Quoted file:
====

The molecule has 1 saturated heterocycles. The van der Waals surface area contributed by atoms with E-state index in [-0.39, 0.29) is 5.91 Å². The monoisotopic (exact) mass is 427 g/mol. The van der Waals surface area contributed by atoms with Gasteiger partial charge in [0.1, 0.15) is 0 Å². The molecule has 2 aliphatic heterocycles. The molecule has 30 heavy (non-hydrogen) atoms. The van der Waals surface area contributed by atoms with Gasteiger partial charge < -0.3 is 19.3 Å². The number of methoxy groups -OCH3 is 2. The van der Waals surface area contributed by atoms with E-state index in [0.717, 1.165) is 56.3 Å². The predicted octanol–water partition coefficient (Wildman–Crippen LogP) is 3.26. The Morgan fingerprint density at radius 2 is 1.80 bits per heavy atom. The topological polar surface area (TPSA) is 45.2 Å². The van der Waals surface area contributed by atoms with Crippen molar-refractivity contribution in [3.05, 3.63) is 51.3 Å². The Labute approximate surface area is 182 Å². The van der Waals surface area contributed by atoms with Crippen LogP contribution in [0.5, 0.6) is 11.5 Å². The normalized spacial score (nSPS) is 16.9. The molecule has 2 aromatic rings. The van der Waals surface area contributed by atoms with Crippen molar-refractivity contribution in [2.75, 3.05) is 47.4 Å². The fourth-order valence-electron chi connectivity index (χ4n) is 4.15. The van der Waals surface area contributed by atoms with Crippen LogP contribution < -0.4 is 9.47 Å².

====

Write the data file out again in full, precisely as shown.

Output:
The molecule has 1 saturated heterocycles. The van der Waals surface area contributed by atoms with E-state index in [-0.39, 0.29) is 5.91 Å². The monoisotopic (exact) mass is 427 g/mol. The van der Waals surface area contributed by atoms with Gasteiger partial charge in [0.1, 0.15) is 0 Å². The molecule has 2 aliphatic heterocycles. The molecule has 30 heavy (non-hydrogen) atoms. The van der Waals surface area contributed by atoms with Gasteiger partial charge < -0.3 is 19.3 Å². The number of methoxy groups -OCH3 is 2. The van der Waals surface area contributed by atoms with E-state index in [0.717, 1.165) is 56.3 Å². The predicted octanol–water partition coefficient (Wildman–Crippen LogP) is 3.26. The Morgan fingerprint density at radius 2 is 1.80 bits per heavy atom. The topological polar surface area (TPSA) is 45.2 Å². The van der Waals surface area contributed by atoms with Crippen molar-refractivity contribution in [3.05, 3.63) is 51.3 Å². The Labute approximate surface area is 182 Å². The van der Waals surface area contributed by atoms with Crippen LogP contribution in [0.5, 0.6) is 11.5 Å². The normalized spacial score (nSPS) is 16.9. The molecule has 2 aromatic rings. The van der Waals surface area contributed by atoms with Crippen molar-refractivity contribution in [2.75, 3.05) is 47.4 Å². The fourth-order valence-electron chi connectivity index (χ4n) is 4.15. The van der Waals surface area contributed by atoms with Crippen LogP contribution < -0.4 is 9.47 Å².